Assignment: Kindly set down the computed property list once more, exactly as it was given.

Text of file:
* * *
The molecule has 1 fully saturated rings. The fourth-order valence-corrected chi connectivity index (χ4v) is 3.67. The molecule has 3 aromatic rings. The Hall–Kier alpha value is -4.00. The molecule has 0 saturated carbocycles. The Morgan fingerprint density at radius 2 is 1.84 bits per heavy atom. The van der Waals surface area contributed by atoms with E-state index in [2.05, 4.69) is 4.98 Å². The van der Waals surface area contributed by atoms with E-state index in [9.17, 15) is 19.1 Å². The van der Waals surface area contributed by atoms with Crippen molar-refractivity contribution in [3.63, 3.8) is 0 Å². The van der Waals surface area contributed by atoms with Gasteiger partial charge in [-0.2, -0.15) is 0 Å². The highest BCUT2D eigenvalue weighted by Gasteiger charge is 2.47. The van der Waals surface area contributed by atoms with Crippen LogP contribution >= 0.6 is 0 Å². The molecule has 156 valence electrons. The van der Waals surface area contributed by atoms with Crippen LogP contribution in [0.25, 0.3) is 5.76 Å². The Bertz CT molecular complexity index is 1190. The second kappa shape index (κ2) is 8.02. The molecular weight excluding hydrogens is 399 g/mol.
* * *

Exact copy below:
The molecule has 1 fully saturated rings. The fourth-order valence-corrected chi connectivity index (χ4v) is 3.67. The molecule has 3 aromatic rings. The Hall–Kier alpha value is -4.00. The molecule has 0 saturated carbocycles. The Morgan fingerprint density at radius 2 is 1.84 bits per heavy atom. The van der Waals surface area contributed by atoms with E-state index in [2.05, 4.69) is 4.98 Å². The van der Waals surface area contributed by atoms with E-state index in [9.17, 15) is 19.1 Å². The van der Waals surface area contributed by atoms with Crippen molar-refractivity contribution in [3.63, 3.8) is 0 Å². The van der Waals surface area contributed by atoms with Gasteiger partial charge in [-0.2, -0.15) is 0 Å². The highest BCUT2D eigenvalue weighted by Gasteiger charge is 2.47. The van der Waals surface area contributed by atoms with Crippen LogP contribution >= 0.6 is 0 Å². The molecule has 156 valence electrons. The van der Waals surface area contributed by atoms with Crippen LogP contribution in [0.25, 0.3) is 5.76 Å². The Bertz CT molecular complexity index is 1190. The second kappa shape index (κ2) is 8.02. The molecular weight excluding hydrogens is 399 g/mol.